Desi Arnaz, an actor, musician and producer and an important figure in the history of television, died yesterday of cancer at his home in Del Mar, Calif. He was 69 years old. With Lucille Ball, to whom he was married from 1940 until 1960, Mr. Arnaz created the situation comedy ''I Love Lucy.'' The program, which featured Mr. Arnaz and Miss Ball as Ricky and Lucy Ricardo, a Cuban band leader and his wacky, high-spirited wife, was produced from 1951 through 1956 and achieved unprecedented popularity.
Monday nights all across America, people would gather in front of what was usually the first television set in the house and watch the continuing adventures of Lucy and Ricky and their good-natured landlords and best friends, Fred and Ethel Mertz, portrayed by William Frawley and Vivian Vance. Lucy and Ethel were partners in comedic mischief; whenever Ricky became particularly exasperated, his broken English would degenerate into a torrent of Spanish epithets.
Now in syndication, ''I Love Lucy'' remains a staple of daytime television around the world, more than a quarter of a century after the last episode was filmed. ''A mad fan with insomnia, and some kind of yet-to-be-developed television receiver that can pull in any station on the air, could have his beloved Lucy on view almost 24 hours a day -if not in English, then in Greek, Portuguese or Bantu,'' Robert Metz wrote in his book ''CBS: Reflections in a Bloodshot Eye.'' Originated Idea of Reruns
The decision to film the program rather than perform it live made it possible to have high-quality prints instead of kinescopes, which were films taken off the television screen. Each episode could then be available for endless rebroadcasting. Unlike other shows of the era, ''I Love Lucy'' was filmed before a live audience, and used three cameras simultaneously to permit motion-picture-type editing. Reruns of ''I Love Lucy'' were shown during prime time for years after the show had ceased production. The appeal of reusable filmed programs led eventually to a seismic shift in television production from New York to Hollywood, and made the program's creators millionaires.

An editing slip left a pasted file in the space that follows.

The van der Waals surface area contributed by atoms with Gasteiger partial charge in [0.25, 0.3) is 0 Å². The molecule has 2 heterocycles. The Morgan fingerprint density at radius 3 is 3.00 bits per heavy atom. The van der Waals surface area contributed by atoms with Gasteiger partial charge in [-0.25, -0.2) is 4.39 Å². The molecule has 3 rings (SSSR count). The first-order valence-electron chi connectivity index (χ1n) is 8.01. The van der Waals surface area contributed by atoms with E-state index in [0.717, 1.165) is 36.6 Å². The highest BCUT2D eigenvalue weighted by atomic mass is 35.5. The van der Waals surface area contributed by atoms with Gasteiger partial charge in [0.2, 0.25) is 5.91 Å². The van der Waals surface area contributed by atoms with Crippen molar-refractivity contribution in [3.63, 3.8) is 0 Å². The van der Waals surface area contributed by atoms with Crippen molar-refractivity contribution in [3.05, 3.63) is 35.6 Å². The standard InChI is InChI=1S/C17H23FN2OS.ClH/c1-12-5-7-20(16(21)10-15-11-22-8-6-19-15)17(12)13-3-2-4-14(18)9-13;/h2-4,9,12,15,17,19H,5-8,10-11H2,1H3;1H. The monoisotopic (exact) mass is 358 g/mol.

Mr. Arnaz and Miss Ball used the success of ''I Love Lucy'' to build a show-business empire, Desilu Productions. By 1957, Desilu owned a music-publishing firm, a record company, much California real estate and the Desi Arnaz Western Hills Hotel in Palm Springs (which advertised television sets in every room). The same year, the company purchased the four-block RKO-Radio Pictures plant in Hollywood and its sprawling subsidiary in Culver City, making Desilu the largest motion picture and television studio in the world.
By the early 1960's, however, Mr. Arnaz was increasingly unhappy in his marriage, and had developed a drinking problem. Desilu had become too complicated to handle in the direct, simple manner to which Mr. Arnaz was accustomed, and one of its hit series, ''The Untouchables,'' was under attack from members of the National Italian-American League to Combat Defamation because of its emphasis on characterizations depicting racketeers of Italian descent. 'Desi Wanted Out'
After a lengthy and publicized divorce, Miss Ball bought all of Mr. Arnaz's stock in Desilu for $3 million in 1962, and became the company's president. ''Desi has wanted out for a long time,'' Miss Ball said later in an interview. ''He's had the business bit. I honestly believe he enjoyed launching Desilu more than the actual running of it.''
''He was a great showman, a great business executive,'' she told the Ladies Home Journal in 1963. ''I was very proud of him. I still am. He built an empire. It was unfortunate that he also liked to let things fall apart. But there are a lot of people like that. They build and they destroy.''